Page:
News 7.1.11

Living Wills Revived

by William HT Frey and Jenna H. Keller
House Bill 10-1025 (the "Act") was recently passed by the Colorado General Assembly and is expected to be effective August 11 of this year. The Act substantially rewrites the existing law concerning what are commonly called "living wills." If you currently have a living will, the Act will not change the validity of that document, or require you to execute a new living will.

A living will (sometimes called a medical declaration or declaration as to medical treatment) is a means of allowing physicians to make end of life decisions about the withholding or withdrawal of life-sustaining medical procedures if a person is terminally ill and not able to make decisions on his or her own. It has been our experience that many people decide not to utilize a living will because they want the decision concerning the withdrawal of life sustaining procedures to be left up to the family or an agent designated in a medical power of attorney.

The use of the living will has become restricted to cases in which a person does not want to burden the family with making the choice, feels that the family may not be able to make a choice, or is concerned that there may be a dispute among family members that would result in division. The Act has made changes to the law that may make the living will a tool that is used more frequently in the future.

One of the problems with the old law was that it was not coordinated with the medical power of attorney. It appeared that a living will would be given effect even over the objections of an agent under a medical power of attorney.

The Act now specifically authorizes the use of a statement in either the living will or the medical power of attorney that the agent will have the authority to override the provisions of the living will. This is a critical improvement that will give many people comfort that the family can be involved in the decision.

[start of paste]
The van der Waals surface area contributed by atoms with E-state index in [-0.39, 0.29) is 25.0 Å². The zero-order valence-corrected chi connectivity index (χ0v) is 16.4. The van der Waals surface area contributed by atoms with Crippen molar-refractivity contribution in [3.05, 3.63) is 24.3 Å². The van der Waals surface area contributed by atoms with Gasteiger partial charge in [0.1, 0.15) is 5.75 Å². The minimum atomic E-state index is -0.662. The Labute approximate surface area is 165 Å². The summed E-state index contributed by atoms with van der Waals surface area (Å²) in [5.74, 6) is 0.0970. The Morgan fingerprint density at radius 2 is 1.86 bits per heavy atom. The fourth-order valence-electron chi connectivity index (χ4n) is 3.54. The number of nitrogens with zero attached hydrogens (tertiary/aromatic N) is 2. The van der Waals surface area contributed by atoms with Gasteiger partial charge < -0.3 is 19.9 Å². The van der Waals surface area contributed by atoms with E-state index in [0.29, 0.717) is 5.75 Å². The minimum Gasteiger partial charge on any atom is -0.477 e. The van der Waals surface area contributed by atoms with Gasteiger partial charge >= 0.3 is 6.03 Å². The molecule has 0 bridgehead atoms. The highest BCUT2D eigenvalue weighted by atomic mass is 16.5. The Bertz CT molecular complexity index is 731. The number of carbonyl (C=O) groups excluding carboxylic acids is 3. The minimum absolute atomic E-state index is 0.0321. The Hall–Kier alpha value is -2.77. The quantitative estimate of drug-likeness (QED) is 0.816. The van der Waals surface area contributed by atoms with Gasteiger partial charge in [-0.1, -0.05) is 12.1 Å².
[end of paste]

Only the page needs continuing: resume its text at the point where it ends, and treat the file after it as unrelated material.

You should review your existing documents if this is a concern, because many existing medical powers of attorney will not have the override power (because it was not clear such a power could be granted), and because it still appears the agent under a medical power of attorney will not have the authority to override the decision of the physicians unless that power is expressly granted in either the living will or the medical power of attorney. It will be safest to have this override power in the living will if you want to grant that power (in case the agent is not immediately available) in order to assure that your wishes are implemented.

The other significant change is to add "persistent vegetative state" to "terminal condition" as the basis for implementing a living will. The old law left uncertainty as to whether a terminal condition included a persistent vegetative state. Because we know that some of our clients consider a persistent vegetative state as a condition for which they may not want life sustaining procedures withdrawn (based on their ethical, religious, or medical beliefs), this now creates uncertainty for existing living wills.

Those living wills are still valid under the Act, but the Act has changed the definitions to include a persistent vegetative state as the basis to withdraw treatment. If this is a concern to you, then you may want to update your living will to make your wishes clearly known. If you sign a new form, you need to be aware that the definition has been broadened and take that into account when executing a new living will.

The Act now allows the living will to include provisions for individualized medical directions. This will allow the person to better define their wishes and to cover medical treatments for their individualized medical conditions. Someone with diabetes, COPD, or cancer will be better able to define care in relation to the anticipated disease progression and make decisions if they want to fight other conditions aggressively or allow some other disease to take its course. This could include decisions not to treat when the living will would not otherwise be in effect because a terminal condition or persistent vegetative state has not occurred.

Last, the Act no longer has a model form. The existing forms that are largely based on the old law (and many times just copies of the model form contained in the old statute) will not be able to take advantage of some of the improvements in the Act.

Because there is no longer a model form, you will want to be sure to consider carefully the language of any form you sign to be sure you understand its implications and the options that are open to you. It is much better to plan while you are not facing a hospital admission or emergency.

We are willing to work with you to consider if your existing documents need to be revised and to work with you to implement a living will tailored to your personal desires.

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